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WWE NXT TakeOver: Chicago results, recap, reactions (May 20, 2017): A real live wire

Not to be all “blogging is hard” on you when you just want a review of a wrestling show, but I had a hard time figuring out how to structure my reactions to Saturday, May 20’s NXT TakeOver: Chicago live special.

Normally, I’d separate out the two or three key bouts or moments and opine about those in depth before lumping everything else together with some shorter thoughts. The sections would also be laid out in order, from the clear cut match or biggest story beat of the night to the lesser ones.

This is actually pertinent to my overall review of the show, because pretty much all of it was VERY GOOD. Furthering TakeOver: Chicago’s challenge to my standard recap structure - and NXT’s usual card layout - was that the standout match didn’t technically involve NXT wrestlers.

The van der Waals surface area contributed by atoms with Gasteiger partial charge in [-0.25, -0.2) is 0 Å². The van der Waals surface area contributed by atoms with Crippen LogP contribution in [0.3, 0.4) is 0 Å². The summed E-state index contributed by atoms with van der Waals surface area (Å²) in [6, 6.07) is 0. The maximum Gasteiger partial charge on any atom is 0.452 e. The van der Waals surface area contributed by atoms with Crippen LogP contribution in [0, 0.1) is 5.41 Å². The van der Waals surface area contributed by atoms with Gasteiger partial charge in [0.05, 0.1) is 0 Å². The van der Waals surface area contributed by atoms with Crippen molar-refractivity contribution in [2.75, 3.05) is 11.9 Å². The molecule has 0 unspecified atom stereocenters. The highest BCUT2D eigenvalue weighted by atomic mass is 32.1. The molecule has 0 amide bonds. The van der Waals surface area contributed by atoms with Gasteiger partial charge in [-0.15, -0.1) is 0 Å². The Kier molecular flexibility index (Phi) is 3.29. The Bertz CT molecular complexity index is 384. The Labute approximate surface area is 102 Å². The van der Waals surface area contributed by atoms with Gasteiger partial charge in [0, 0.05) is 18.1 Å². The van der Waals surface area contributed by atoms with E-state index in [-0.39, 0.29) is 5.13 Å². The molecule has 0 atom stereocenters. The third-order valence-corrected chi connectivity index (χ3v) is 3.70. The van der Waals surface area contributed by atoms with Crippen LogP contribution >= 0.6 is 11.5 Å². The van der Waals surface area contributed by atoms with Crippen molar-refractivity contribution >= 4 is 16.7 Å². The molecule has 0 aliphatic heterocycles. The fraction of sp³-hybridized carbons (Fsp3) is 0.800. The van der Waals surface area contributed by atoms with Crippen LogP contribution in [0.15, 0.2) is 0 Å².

It’s a nice problem to have, but I don’t envy Triple H and team for having to figure out how to present the drama they had planned. If you watched their United Kingdom Championship Tournament final in January, you knew Tyler Bate and Pete Dunne were likely to steal the show. But while they’ve been featured on Wednesday nights, they’re not a regular presence on NXT... and WWE Network is hoping to spin them off into a different show they’ll hopefully headline as soon as possible.

Then you have a tag title match full of LITERALLY INSANE spots planned, and a post-match angle which should drive the biggest feud not involving a championship belt in brand history.

Plus two other title matches, one of which involves a performer you’ve built as one of the most dominant in recent wrestling history, and a showcase for the guy who’s hopefully on track to becoming a big babyface against a stable you’ve already spent months establishing.